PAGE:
— The Covered Wagon • Emerson Hough

... once flew off—the salt-was thrown on the ground with a crash—the defunct suddenly returned from the other world in perfect health, and sat half upright in his bier. I did not recognize the individual at first, but, on closer inspection, found him to be my communicative companion of the preceding night—the horse-stealer of the 'Molly Bawn;' and, being a stout young fellow, he was harnessed to the others, and we commenced our march ...
— Willis the Pilot • Paul Adrien

... ask, she yet did not fail to recognize as another proof of correct judgment, when George Manning laid aside his Western costume and assumed ...
— Evenings at Donaldson Manor - Or, The Christmas Guest • Maria J. McIntosh

... could be nothing new: and therefore the best way would [be] to come new to it oneself after three or four years absence. I see in Punch a humorous catalogue of supposed pictures; Prince Albert's favourite spaniel and bootjack, the Queen's Macaw with a Muffin, etc., by Landseer, etc., in which I recognize Thackeray's fancy. He is in full vigour play and pay in London, writing in a dozen reviews, and a score of newspapers: and while health lasts he sails before the wind. I have not heard of Alfred since March. . . . Spedding devotes his days to Lord Bacon in ...
— Letters of Edward FitzGerald - in two volumes, Vol. 1 • Edward FitzGerald

... not escape this danger. He observed, he reasoned, he found explanations; but he did not always discriminate as to the logicality of his reasonings. He failed to recognize the limitations of his knowledge. The observed uniformity in the sequence of certain events impressed on his mind the idea of cause and effect. Proximate causes known, he sought remoter causes; childlike, his inquiring mind was always asking, Why? and, childlike, he demanded an explicit answer. ...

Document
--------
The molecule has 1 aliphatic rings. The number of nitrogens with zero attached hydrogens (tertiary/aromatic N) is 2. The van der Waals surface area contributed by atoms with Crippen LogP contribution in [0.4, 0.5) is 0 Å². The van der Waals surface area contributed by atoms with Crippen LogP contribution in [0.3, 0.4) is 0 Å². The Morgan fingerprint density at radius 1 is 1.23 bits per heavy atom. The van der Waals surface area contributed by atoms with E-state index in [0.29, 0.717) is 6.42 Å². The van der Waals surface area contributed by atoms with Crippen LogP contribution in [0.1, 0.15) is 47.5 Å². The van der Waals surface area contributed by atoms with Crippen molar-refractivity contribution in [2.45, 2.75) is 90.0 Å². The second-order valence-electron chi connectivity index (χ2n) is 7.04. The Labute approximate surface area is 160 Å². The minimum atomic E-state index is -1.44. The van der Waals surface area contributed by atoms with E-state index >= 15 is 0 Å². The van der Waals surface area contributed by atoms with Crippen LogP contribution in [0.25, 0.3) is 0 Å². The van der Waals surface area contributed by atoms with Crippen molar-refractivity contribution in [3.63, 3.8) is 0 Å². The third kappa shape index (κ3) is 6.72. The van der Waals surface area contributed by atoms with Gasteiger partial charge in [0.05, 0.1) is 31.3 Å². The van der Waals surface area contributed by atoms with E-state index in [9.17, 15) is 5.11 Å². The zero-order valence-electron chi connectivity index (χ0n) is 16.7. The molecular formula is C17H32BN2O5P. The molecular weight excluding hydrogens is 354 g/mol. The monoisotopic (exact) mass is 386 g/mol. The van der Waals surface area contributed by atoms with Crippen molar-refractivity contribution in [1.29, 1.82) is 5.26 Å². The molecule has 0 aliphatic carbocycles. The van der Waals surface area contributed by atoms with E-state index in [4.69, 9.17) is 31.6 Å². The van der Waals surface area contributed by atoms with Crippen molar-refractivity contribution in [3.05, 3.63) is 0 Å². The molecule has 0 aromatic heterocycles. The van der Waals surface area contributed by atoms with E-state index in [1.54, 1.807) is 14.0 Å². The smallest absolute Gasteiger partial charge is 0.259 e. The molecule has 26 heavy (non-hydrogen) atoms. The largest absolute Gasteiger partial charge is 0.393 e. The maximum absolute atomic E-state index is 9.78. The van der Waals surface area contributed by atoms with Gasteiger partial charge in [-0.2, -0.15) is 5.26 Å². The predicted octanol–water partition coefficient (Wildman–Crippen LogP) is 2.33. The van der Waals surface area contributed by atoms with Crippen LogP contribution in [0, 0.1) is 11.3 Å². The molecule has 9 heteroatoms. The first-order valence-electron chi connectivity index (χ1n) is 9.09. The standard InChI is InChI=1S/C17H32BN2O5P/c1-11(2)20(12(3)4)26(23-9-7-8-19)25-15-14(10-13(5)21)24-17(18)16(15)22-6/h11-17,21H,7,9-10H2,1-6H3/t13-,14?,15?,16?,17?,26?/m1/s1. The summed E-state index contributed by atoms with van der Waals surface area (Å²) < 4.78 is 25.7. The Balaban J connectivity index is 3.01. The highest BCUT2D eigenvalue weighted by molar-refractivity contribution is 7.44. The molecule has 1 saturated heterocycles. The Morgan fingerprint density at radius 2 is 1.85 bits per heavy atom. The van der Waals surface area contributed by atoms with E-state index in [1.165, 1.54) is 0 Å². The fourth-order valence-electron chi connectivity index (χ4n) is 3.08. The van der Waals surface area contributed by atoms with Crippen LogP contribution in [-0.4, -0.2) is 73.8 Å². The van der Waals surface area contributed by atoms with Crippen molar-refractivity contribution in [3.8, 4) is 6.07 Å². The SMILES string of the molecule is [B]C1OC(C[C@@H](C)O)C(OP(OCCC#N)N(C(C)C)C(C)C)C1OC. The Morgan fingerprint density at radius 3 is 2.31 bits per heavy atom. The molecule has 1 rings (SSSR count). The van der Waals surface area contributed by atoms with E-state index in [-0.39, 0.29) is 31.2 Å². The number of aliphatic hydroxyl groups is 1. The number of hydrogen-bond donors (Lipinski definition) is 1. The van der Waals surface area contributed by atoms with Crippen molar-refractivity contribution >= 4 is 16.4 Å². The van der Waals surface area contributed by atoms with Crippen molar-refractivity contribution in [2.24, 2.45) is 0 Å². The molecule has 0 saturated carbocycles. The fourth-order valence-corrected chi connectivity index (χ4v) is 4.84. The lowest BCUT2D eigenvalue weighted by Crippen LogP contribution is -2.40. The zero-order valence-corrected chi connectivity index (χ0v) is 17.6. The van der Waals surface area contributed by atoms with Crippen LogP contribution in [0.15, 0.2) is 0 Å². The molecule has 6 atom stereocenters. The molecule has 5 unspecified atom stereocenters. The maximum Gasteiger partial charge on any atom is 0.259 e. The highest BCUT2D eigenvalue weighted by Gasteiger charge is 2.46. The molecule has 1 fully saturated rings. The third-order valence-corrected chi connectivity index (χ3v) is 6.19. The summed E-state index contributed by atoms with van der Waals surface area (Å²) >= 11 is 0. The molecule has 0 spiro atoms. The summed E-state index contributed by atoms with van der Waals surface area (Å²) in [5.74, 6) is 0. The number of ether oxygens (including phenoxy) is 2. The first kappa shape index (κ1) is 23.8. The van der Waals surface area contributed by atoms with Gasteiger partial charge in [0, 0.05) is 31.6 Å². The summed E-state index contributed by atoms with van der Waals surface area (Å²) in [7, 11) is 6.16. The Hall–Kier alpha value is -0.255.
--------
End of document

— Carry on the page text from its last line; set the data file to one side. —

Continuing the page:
— A History of Science, Volume 1(of 5) • Henry Smith Williams

... of railroads in that region, the whole character of its population is changed, and were Kit Carson to arise from his grave, he could not find a buffalo, elk or deer, where he used to see millions. He could not even recognize the country with which he used to be so familiar, or find his own children, whom he loved, and for whose welfare he felt so solicitous in ...
— The Life of Kit Carson • Edward S. Ellis

... perfection, for Masaccio was so successful in placing these people, five or six to a file, on the level of that piazza, and in making them diminish to the eye with proportion and judgment, that it is indeed a marvel, and above all because we can recognize there the wisdom that he showed in making those men, as if they were alive, not all of one size, but with a certain discretion which distinguishes those who are short and stout from those who are tall and slender; while they are all ...
— Lives of the Most Eminent Painters Sculptors and Architects - Vol 2, Berna to Michelozzo Michelozzi • Giorgio Vasari

... shapes of brute matter. But what is the history of astronomy, of all the branches of physics, of chemistry, of medicine, but a narration of the steps by which the human mind has been compelled, often sorely against its will, to recognize the operation of secondary causes in events where ignorance beheld an immediate intervention of a higher power? And when we know that living things are formed of the same elements as the inorganic world, that they act and react upon it, bound ...
— Lectures and Essays • T.H. Huxley

... "I recognize your pretty Lois de Contrecoeur. For weeks I have been troubled, thinking of her and how I should have known her face. And last night, lying north of Catharines-town, it came to ...